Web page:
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  Books   22 Feb 2024  I write sense into anarchy, share that vision with reader: Manoj Rupda

I write sense into anarchy, share that vision with reader: Manoj Rupda

Published : Feb 22, 2024, 10:39 pm IST
Updated : Feb 23, 2024, 10:50 am IST

Hindi writer Manoj Rupda sheds light on the inspiration, significance of silence and political undertones in his critically acclaimed novel

Writer Manoj Rupda. (Image by Arrangement)
 Writer Manoj Rupda. (Image by Arrangement)

At the recently concluded Samsung Galaxy Tab S9 Series Jaipur Literature Festival 2024, Hindi writer Manoj Rupda answered questions from journalists and readers on his critically acclaimed I Named My Sister Silence. Here he shares with Sucheta Dasgupta what motivated him to write this powerful novel.

What was the trigger for this novel and what was the purpose you wanted to achieve by writing it?

In the regular course, it is from listening to music that I obtain the inspiration for writing my stories, and I love both jazz and Indian classical music, but for this novel the battlefield became the source of my stimulation. It is a fact that in a war very little of what actually transpires comes to the public domain and this is equally true in the case of domestic strife. Be it in the forest or the frontier, to eliminate terrorists or Maoists, when the security forces carry out an operation against their enemy, much more than their targets it is the local people who get affected. My objective as a writer then became bringing to light the pain of the people and their loss.

What is the “silence” you talk about in the title? What is its significance? (In other words, why did you "name your sister Silence"?)

So my novel was called Kale Adhyay or The Dark Chapter in Hindi, but my translator, Hansda Sowvendra Shekhar, decided to give it this title. The writer, Khalid Jawed, who is my friend, said to me that the Hindi title was too in-your-face and the English title conveys the message of my story more powerfully. That is when I realised that in the midst of all the destruction and the losses it is Silence alone who quietly and relentlessly keeps chipping away at her goal. The movement falls apart, but Silence never gives up on her cause.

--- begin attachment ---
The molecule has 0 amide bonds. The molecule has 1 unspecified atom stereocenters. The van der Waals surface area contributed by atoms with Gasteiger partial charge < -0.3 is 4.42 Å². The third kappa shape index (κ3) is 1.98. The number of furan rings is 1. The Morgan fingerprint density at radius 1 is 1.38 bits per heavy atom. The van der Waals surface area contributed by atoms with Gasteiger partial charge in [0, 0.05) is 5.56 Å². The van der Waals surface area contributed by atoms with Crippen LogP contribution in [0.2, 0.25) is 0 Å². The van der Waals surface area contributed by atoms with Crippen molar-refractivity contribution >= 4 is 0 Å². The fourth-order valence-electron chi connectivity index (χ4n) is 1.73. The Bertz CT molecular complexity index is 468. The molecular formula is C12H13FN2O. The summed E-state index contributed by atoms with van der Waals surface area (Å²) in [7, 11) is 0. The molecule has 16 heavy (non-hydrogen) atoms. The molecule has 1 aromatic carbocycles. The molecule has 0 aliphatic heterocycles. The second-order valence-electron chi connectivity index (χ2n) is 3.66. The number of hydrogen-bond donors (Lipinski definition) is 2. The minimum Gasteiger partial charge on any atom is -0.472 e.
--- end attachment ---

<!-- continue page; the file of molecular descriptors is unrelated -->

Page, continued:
Your novel has a simple and linear progression. It is the pain undergone by its narrator and the authenticity of your vision as his writer that makes it so compelling. How much of that is inspired by real life?

It is very important for a writer to be an empath and it is in his nature to respond to his environment very deeply, but his words become authentic only when he himself experiences directly the effect of the discourses that he is touching upon.

How do you define fiction? What are the objectives you seek to fulfil by writing fiction?

Without an imagination it is impossible to be a writer. Even if one is a realist, one has to come up with the story containing the truth he wants to depict. In that sense, the writer is not just a reporter, he is a creator, and a changemaker; he can bring change because he can write sense into anarchy and share that vision with his reader.

Tell us about your journey as a writer. How did you come to write your novel?

When I first began writing, I used to write very long stories. At that time, I used to wonder, why not write 20-25 pages more and turn these into novels? Slowly, however, I realised why this was a bad idea: It’s because those stories were born as stories, just as novels get born as novels. A writer’s journey is a long one, and when he is about to write the next story he himself never knows of.

I have a quibble. You seem to lump together the perpetrators of Hindu-Muslim Partition violence with the business interests that are clearing out the forests and wildlife of India and evicting forest dwellers from their land. But bigotry and self-serving profiteering are two different sins. And the forces that have committed them in India have not always been the same. In that sense, then, is your novel a political one?

Well, I do agree that these are two different wrongs, yet, over the last few years it has been observed that not only in India but the world over, corporates who fund elections and their political lobbies have been favouring those parties who have a religious or identitarian agenda. So it is a nexus, and it works because otherwise these forces would find democracy and the Constitution and secularism and human rights to be insurmountable obstacles on their way towards evicting forest dwellers from their land and destroying the habitat of biodiversity and wildlife. Yes, in that sense, my novel is a political one even if it does not support any particular party or group or forward an agenda. It is a comment on the nature of our politics which not only cannot prevent but actually abets such devastation of the environment, and human and animal life.

Tags: manoj rupda, jaipur literature festival 2024